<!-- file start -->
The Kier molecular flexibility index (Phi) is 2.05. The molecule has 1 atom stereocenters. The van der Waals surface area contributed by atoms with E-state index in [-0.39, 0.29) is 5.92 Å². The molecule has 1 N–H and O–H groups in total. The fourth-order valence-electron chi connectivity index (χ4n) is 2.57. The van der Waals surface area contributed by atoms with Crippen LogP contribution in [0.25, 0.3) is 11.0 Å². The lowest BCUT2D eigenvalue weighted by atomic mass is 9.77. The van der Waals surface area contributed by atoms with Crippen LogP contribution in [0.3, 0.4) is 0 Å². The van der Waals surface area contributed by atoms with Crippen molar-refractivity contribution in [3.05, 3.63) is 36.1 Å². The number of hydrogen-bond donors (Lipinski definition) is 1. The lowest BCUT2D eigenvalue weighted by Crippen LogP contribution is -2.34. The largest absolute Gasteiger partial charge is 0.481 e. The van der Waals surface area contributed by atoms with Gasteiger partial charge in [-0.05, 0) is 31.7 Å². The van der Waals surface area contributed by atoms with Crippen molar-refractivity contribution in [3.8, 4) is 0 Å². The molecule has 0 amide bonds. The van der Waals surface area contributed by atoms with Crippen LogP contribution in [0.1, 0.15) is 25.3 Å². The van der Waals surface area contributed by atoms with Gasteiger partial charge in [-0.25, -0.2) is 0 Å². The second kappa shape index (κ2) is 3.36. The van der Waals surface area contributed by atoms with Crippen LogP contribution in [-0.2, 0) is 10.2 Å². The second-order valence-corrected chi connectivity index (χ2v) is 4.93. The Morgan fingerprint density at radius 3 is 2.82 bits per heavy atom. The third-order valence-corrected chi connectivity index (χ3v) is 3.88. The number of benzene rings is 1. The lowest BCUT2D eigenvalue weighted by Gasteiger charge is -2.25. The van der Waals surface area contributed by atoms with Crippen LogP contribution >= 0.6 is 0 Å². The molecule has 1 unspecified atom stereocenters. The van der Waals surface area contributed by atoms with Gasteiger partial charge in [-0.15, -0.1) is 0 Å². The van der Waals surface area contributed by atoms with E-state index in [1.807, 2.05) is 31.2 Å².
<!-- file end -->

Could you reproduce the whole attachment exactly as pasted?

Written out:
The Kier molecular flexibility index (Phi) is 2.05. The molecule has 1 atom stereocenters. The van der Waals surface area contributed by atoms with E-state index in [-0.39, 0.29) is 5.92 Å². The molecule has 1 N–H and O–H groups in total. The fourth-order valence-electron chi connectivity index (χ4n) is 2.57. The van der Waals surface area contributed by atoms with Crippen LogP contribution in [0.25, 0.3) is 11.0 Å². The lowest BCUT2D eigenvalue weighted by atomic mass is 9.77. The van der Waals surface area contributed by atoms with Crippen LogP contribution in [0.3, 0.4) is 0 Å². The van der Waals surface area contributed by atoms with Crippen molar-refractivity contribution in [3.05, 3.63) is 36.1 Å². The number of hydrogen-bond donors (Lipinski definition) is 1. The lowest BCUT2D eigenvalue weighted by Crippen LogP contribution is -2.34. The largest absolute Gasteiger partial charge is 0.481 e. The van der Waals surface area contributed by atoms with Gasteiger partial charge in [-0.05, 0) is 31.7 Å². The van der Waals surface area contributed by atoms with Crippen molar-refractivity contribution in [3.8, 4) is 0 Å². The molecule has 0 amide bonds. The van der Waals surface area contributed by atoms with Crippen LogP contribution in [0.1, 0.15) is 25.3 Å². The van der Waals surface area contributed by atoms with Gasteiger partial charge in [-0.25, -0.2) is 0 Å². The second kappa shape index (κ2) is 3.36. The van der Waals surface area contributed by atoms with Crippen LogP contribution in [-0.2, 0) is 10.2 Å². The second-order valence-corrected chi connectivity index (χ2v) is 4.93. The Morgan fingerprint density at radius 3 is 2.82 bits per heavy atom. The third-order valence-corrected chi connectivity index (χ3v) is 3.88. The number of benzene rings is 1. The lowest BCUT2D eigenvalue weighted by Gasteiger charge is -2.25. The van der Waals surface area contributed by atoms with Crippen LogP contribution >= 0.6 is 0 Å². The molecule has 1 unspecified atom stereocenters. The van der Waals surface area contributed by atoms with Gasteiger partial charge in [-0.15, -0.1) is 0 Å². The van der Waals surface area contributed by atoms with E-state index in [1.807, 2.05) is 31.2 Å².